~ Elizabeth Dilley
Whenever we travel as a family, I find out whether I know the pastor of the local church of our denomination, and if so, my husband knows I’ll be lobbying for church that weekend. He likes to joke that “we even went to church on our honeymoon!” (Even though it was in London, and we were within walking distance of the church where Oscar Wilde was married.) What can I say? I just love church.
I have the opportunity to see so many of my colleagues because of the nature of my work in our denominational setting. But this also means that, unlike when I was serving in Iowa, I often get to sit in the pews with my spouse and child, and help my husband wrangle our active child. When I accepted this position with the United Church of Christ, we joined the ranks of all sorts of people who “church shop” as we sought a place for us to do that child-wrangling and praying and singing and worshipping. Our commitments were few but clear: we wanted to find an intentionally multi-racial congregation that worshipped with fewer than 100 people and was explicit in its welcome of LGBT folk. Unlike the context in which I had been serving, several congregations fit the bill in our new city. So, off we went. I downplayed my role with the denomination so that I would know how an “ordinary” family would be welcomed. We were welcomed everywhere – sometimes very aggressively.
Then a new colleague (whom I had long admired from afar) invited me to visit her church. We were warmly welcomed, and so was our rowdy, still-nursing toddler. We went back a second time, and found ourselves pacing back and forth in the back of the sanctuary with our particularly active little girl. The usher, an older African-American gentleman in a sharp suit, smiled warmly at us. “You are doing it right, parents, making church a fun place for her,” he said softly, that smile telling us that all of us, imperfect and frustrated as we felt at that moment, were just where we needed to be. I remembered saying this very thing to parents who visited to the church I served. I remembered encouraging parents to bring their kids, even if – especially when – their kids were wiggly. But I never expected to be on the receiving end of this. I never expected to receive grace in this way. In that moment, I almost burst into tears.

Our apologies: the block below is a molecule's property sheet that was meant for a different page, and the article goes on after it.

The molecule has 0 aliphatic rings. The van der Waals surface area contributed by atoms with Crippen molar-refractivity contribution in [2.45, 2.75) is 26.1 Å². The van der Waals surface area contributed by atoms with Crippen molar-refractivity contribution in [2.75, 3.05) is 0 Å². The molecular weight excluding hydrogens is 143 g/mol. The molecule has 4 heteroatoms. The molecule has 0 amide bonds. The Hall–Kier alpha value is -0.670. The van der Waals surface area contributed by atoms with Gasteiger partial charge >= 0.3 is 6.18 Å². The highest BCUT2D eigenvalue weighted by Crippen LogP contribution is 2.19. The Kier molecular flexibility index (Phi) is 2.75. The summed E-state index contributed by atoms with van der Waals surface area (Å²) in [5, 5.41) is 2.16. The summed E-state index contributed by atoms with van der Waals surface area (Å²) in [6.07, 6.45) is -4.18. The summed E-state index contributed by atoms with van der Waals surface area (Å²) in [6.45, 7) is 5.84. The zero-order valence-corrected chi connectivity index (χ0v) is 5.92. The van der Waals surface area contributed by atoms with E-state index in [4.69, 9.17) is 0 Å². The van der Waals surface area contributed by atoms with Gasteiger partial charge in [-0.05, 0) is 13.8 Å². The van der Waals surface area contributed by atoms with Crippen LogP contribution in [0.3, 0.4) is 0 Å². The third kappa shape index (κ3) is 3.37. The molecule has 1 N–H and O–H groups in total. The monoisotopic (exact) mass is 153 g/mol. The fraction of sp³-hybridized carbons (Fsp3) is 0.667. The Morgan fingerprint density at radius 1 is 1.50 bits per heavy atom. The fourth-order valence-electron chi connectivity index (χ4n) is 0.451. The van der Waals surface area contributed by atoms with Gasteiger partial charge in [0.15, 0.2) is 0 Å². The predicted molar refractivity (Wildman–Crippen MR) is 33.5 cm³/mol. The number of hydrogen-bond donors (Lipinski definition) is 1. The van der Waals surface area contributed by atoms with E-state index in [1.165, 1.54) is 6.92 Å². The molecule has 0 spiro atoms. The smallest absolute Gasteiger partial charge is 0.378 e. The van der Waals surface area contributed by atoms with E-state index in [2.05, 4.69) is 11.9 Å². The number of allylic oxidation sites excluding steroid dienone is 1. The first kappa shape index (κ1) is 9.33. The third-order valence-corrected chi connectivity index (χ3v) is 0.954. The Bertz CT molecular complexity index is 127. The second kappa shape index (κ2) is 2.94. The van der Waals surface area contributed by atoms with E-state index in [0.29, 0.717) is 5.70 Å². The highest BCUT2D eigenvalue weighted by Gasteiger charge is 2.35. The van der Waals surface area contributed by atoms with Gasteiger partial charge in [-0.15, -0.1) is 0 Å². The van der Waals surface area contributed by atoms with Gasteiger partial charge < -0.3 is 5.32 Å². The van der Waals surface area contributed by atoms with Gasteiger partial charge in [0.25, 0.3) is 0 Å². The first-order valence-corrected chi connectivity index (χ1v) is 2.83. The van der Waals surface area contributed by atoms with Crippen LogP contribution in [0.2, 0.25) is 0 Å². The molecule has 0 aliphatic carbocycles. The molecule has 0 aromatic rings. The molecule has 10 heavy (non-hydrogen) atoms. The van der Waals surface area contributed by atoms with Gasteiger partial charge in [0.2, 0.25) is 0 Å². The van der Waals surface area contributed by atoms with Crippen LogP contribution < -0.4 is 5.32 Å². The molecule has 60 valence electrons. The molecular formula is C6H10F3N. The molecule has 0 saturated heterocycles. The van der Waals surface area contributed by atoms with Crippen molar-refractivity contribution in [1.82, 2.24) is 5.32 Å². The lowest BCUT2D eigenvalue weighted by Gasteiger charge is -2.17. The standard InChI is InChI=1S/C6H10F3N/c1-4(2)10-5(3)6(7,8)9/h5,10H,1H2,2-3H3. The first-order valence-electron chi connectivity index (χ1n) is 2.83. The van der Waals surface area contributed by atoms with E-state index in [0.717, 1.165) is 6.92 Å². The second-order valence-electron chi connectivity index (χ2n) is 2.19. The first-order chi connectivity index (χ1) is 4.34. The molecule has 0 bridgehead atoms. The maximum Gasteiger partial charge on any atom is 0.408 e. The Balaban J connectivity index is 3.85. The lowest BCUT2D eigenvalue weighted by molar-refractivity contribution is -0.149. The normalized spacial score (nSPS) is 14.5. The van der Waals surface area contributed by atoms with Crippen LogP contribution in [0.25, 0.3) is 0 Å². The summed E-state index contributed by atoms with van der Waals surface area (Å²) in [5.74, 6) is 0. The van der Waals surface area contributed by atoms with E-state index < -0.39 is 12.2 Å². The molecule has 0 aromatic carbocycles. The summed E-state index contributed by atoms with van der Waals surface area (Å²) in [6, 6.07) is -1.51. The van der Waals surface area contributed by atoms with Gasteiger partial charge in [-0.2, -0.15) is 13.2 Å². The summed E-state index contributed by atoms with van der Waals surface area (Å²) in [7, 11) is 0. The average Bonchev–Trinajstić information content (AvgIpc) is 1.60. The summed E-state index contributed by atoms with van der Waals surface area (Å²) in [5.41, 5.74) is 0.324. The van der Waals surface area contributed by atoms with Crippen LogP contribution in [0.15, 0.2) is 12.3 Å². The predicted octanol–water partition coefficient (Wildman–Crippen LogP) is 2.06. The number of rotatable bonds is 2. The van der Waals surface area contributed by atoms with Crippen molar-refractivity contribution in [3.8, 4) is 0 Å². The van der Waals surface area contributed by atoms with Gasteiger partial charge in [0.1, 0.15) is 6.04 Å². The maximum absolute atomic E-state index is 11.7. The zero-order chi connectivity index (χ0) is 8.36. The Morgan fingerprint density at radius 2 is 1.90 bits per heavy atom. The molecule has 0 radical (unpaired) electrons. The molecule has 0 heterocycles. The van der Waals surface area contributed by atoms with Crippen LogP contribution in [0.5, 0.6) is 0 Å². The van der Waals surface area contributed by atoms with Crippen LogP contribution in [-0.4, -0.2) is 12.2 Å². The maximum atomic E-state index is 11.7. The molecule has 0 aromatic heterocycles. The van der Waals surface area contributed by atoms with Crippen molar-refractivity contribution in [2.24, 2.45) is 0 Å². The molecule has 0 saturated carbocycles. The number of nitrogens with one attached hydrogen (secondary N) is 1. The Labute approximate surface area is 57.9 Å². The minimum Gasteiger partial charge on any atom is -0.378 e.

Two years later, this is the only church my daughter knows. She is learning how to sing the songs of our faith, to sit in worship with other kids and grown-ups, to appreciate the different ways God speaks to us in prayer and story, and to know that she is a part of something larger than herself. The warm welcome we first received has deepened as we’ve deepened our involvement in the congregation, and we are learning how to take up the joy of church membership from the perspective of one who is not paid to be there. We are learning to listen to God in a new way – as a family, not as a pastor and her family. We have to navigate our own spiritual needs as we try to respect the needs of our neighbors and the needs of our daughter for worshipful time and space. We are grateful to have a diverse community of Christians to share in this work, because they love us and keep us accountable to our promises.
And still, whenever we travel, my family knows that it may not be “home,” but we will go to church somewhere.